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The Cooper Foundation Receives $50,000 from TD Bank To Support Program Tackling Social Barriers to Health

News Community Health Workers

The Cooper Foundation was recently awarded a $50,000 grant from TD Charitable Foundation, the charitable giving arm of TD Bank, to expand a program that addresses societal barriers to health care access.

The program deploys community health workers (CHWs) in Camden and surrounding counties to improve health care access, reduce inpatient hospital stays and emergency department visits, and increase behavioral and specialty care visits by addressing social barriers to health.

“This crucial funding will enable us to extend our reach and make a meaningful difference in the lives of even more residents in Camden and surrounding counties. Together, we can continue to build healthier, more resilient communities for generations to come,” said Philip A. Norcross, Esq., chairman of The Cooper Foundation Board.

“Community health workers are trusted members of their community who serve as liaisons between community members and the health care system. They identify social determinants of health needs that affect health, such as employment, food, transportation, and education, and provide necessary community resources while setting and achieving patient-centered goals to help guide their patients toward self-efficacy and overall wellness,” said Danielle Santiago-Roach, manager of Cooper’s Community Health Worker Program.

The Community Health Worker Program reaches Camden, Burlington, Atlantic, Gloucester, and Salem counties and also provides education on navigating health insurance benefits, improving self-support and advocacy skills, and techniques for improving overall health and well-being.

“In recent years, there has been an increase in both socio-economic and mental health stressors for many people. By identifying these needs, and connecting patients to resources within the community, my patients are better able to manage their chronic medical problems. The Community Health Worker Program has been instrumental in facilitating those connections to much-needed resources,” said Frank P. Aliganga, MD, a primary care doctor with Cooper Family Medicine.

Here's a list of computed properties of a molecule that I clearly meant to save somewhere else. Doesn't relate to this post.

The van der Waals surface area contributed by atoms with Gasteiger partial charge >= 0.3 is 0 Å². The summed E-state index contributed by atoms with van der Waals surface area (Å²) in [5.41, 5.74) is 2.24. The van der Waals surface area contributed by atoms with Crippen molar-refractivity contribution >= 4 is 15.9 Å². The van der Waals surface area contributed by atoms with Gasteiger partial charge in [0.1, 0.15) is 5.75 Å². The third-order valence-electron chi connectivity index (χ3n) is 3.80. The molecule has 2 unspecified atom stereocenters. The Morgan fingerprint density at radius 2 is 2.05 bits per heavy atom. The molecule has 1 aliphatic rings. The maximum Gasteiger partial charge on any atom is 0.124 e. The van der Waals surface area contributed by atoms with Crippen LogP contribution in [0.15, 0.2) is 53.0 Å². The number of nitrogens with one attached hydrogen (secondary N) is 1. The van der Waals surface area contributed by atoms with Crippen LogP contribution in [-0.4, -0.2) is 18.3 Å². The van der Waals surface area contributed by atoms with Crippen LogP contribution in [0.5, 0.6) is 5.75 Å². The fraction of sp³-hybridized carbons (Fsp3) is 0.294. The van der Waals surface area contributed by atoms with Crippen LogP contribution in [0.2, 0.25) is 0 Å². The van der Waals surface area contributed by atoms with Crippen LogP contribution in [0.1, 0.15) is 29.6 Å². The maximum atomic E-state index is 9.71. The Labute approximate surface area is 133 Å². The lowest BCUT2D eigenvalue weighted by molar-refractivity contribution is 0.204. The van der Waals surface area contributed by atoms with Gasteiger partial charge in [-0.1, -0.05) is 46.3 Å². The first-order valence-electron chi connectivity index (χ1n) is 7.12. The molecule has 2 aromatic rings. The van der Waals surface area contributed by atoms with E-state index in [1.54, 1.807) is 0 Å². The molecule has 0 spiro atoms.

“I have been so grateful to have access to this CHW program. As providers, we see how much social determinants of health can affect our patients’ ability to take care of their health and their families and children. Previously, I have been so frustrated about my lack of time and resources to help these patients. I feel a sense of relief when I walk into an exam room, and the CHW is there with my patient. It means that someone is helping my patients take charge and navigate an often opaque social services system,” said Camille A. Henry, MD, a primary care physician with Cooper Family Medicine.

“The Community Health Worker Program has been instrumental in providing access to necessary care for our patients. This team has made a great difference in how we take care of our patients and has given us the opportunity to offer them more resources,” said Ashley Michael, DO, a primary care physician with Cooper Internal Medicine.